Come learn how and why bread like this has been baking every morning in New Orleans for nearly 300 years.
As historian Roger Baudier wrote, “The baking industry is regarded as the oldest business in the world. In New Orleans, founded in 1718, and for nearly 85 years the capital of a vast colonial empire, baking is also the oldest business.” We will understand the history of bakeries in New Orleans through photographs, discussions, tastings, samples, and interviews with current and former New Orleans bakers. We will look beyond and through the snow white slice of French Bread and Poor Boy bread; the event will dive into the rich history of the city and region, which was and is home to a vast quilt of bakeries, grains, flours, and styles of breads. This story, most importantly, will be told through the voices of the men and women who make our daily bread. It is important for their voices to be heard in the increasing cacophony of hyperboles and superlatives that distort the true creation of real food, by real working people.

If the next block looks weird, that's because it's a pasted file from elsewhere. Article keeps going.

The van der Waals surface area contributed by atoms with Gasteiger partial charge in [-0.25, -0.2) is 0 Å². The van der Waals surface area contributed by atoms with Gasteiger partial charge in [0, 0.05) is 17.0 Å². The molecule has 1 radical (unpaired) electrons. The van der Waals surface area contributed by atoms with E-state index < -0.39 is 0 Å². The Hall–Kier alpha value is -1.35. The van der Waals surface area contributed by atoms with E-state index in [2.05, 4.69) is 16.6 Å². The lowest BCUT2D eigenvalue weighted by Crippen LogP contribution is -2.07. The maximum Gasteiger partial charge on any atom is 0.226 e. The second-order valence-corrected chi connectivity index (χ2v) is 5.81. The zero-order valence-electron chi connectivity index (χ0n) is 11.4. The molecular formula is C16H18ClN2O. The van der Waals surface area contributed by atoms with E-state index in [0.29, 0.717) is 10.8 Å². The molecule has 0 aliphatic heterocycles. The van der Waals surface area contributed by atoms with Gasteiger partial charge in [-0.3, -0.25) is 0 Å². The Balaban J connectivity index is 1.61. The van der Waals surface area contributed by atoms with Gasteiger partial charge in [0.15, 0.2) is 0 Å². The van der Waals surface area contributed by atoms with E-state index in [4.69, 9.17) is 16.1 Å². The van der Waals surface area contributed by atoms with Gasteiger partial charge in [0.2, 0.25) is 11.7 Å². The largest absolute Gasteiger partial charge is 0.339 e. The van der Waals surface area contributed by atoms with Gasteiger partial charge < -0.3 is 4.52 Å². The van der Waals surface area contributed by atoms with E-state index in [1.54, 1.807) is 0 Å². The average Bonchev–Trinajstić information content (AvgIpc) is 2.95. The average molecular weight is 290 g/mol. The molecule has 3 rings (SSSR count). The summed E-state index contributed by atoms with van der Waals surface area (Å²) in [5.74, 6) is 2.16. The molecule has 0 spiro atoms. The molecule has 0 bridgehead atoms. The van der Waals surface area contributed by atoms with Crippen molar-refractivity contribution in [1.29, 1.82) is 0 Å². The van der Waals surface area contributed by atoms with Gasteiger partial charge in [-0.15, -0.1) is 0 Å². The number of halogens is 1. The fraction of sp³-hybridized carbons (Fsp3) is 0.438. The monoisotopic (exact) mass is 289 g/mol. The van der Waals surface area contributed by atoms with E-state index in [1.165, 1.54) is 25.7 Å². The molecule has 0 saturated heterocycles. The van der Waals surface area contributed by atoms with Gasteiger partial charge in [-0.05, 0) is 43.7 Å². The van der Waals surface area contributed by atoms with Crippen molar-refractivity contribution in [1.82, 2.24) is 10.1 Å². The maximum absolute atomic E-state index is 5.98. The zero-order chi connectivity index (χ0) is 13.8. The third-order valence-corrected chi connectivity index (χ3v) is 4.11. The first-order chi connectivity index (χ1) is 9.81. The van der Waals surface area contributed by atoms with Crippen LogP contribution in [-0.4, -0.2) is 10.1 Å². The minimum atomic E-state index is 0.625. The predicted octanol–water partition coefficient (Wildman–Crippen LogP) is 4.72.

This Tuesday, at 7pm, at Purveyor of Fine Wines with St. James Cheese Company, Gracious Bakery, James Smith of La Louisiana/Peristyle, and Sal LoGiudice of United Bakery. Mr. Sal whose shop closed under the water of Katrina: he will be graciously traveling from Pearl River to participate in this event.